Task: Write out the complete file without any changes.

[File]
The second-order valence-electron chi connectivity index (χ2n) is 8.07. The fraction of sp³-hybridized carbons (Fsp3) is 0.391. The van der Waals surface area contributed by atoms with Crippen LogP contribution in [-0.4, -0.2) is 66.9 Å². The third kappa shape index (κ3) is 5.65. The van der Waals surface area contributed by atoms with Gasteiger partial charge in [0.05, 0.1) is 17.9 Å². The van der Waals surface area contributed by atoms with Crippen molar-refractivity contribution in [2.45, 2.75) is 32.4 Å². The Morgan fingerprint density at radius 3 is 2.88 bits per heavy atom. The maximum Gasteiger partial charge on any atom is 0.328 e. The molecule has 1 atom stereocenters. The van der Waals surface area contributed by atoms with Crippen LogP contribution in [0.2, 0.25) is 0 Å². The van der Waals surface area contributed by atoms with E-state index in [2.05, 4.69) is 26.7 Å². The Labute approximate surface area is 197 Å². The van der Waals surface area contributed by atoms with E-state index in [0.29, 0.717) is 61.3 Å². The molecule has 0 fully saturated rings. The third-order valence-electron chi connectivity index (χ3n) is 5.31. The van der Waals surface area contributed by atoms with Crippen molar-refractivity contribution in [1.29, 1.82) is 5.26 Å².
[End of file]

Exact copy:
The second-order valence-electron chi connectivity index (χ2n) is 8.07. The fraction of sp³-hybridized carbons (Fsp3) is 0.391. The van der Waals surface area contributed by atoms with Crippen LogP contribution in [-0.4, -0.2) is 66.9 Å². The third kappa shape index (κ3) is 5.65. The van der Waals surface area contributed by atoms with Gasteiger partial charge in [0.05, 0.1) is 17.9 Å². The van der Waals surface area contributed by atoms with Crippen molar-refractivity contribution in [2.45, 2.75) is 32.4 Å². The Morgan fingerprint density at radius 3 is 2.88 bits per heavy atom. The maximum Gasteiger partial charge on any atom is 0.328 e. The molecule has 1 atom stereocenters. The van der Waals surface area contributed by atoms with Crippen LogP contribution in [0.2, 0.25) is 0 Å². The van der Waals surface area contributed by atoms with E-state index in [2.05, 4.69) is 26.7 Å². The Labute approximate surface area is 197 Å². The van der Waals surface area contributed by atoms with E-state index in [0.29, 0.717) is 61.3 Å². The molecule has 0 fully saturated rings. The third-order valence-electron chi connectivity index (χ3n) is 5.31. The van der Waals surface area contributed by atoms with Crippen molar-refractivity contribution in [1.29, 1.82) is 5.26 Å².